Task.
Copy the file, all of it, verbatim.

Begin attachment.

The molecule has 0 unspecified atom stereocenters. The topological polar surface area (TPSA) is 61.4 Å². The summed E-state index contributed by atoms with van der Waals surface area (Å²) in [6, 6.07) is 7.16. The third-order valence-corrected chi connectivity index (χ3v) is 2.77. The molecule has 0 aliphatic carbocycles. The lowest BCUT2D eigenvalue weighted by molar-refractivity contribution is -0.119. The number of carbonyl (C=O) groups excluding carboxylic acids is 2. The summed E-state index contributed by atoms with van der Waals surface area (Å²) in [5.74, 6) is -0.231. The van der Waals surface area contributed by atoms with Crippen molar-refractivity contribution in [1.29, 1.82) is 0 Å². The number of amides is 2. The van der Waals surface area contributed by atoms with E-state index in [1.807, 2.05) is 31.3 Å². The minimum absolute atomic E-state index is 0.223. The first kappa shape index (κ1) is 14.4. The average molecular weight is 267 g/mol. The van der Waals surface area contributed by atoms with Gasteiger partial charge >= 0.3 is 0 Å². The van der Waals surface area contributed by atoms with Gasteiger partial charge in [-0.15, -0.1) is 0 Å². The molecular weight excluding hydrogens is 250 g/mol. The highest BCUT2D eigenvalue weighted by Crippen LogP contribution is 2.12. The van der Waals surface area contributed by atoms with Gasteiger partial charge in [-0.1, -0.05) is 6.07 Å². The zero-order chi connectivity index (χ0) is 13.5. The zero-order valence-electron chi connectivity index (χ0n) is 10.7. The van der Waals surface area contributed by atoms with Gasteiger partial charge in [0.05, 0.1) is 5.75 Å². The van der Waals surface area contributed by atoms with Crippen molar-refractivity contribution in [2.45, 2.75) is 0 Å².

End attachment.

The molecule has 0 unspecified atom stereocenters. The topological polar surface area (TPSA) is 61.4 Å². The summed E-state index contributed by atoms with van der Waals surface area (Å²) in [6, 6.07) is 7.16. The third-order valence-corrected chi connectivity index (χ3v) is 2.77. The molecule has 0 aliphatic carbocycles. The lowest BCUT2D eigenvalue weighted by molar-refractivity contribution is -0.119. The number of carbonyl (C=O) groups excluding carboxylic acids is 2. The summed E-state index contributed by atoms with van der Waals surface area (Å²) in [5.74, 6) is -0.231. The van der Waals surface area contributed by atoms with Crippen molar-refractivity contribution in [1.29, 1.82) is 0 Å². The number of amides is 2. The van der Waals surface area contributed by atoms with E-state index in [1.807, 2.05) is 31.3 Å². The minimum absolute atomic E-state index is 0.223. The first kappa shape index (κ1) is 14.4. The average molecular weight is 267 g/mol. The van der Waals surface area contributed by atoms with Gasteiger partial charge >= 0.3 is 0 Å². The van der Waals surface area contributed by atoms with Gasteiger partial charge in [-0.15, -0.1) is 0 Å². The molecular weight excluding hydrogens is 250 g/mol. The highest BCUT2D eigenvalue weighted by Crippen LogP contribution is 2.12. The van der Waals surface area contributed by atoms with Gasteiger partial charge in [-0.1, -0.05) is 6.07 Å². The zero-order chi connectivity index (χ0) is 13.5. The zero-order valence-electron chi connectivity index (χ0n) is 10.7. The van der Waals surface area contributed by atoms with Gasteiger partial charge in [0.05, 0.1) is 5.75 Å². The van der Waals surface area contributed by atoms with Crippen molar-refractivity contribution in [2.45, 2.75) is 0 Å².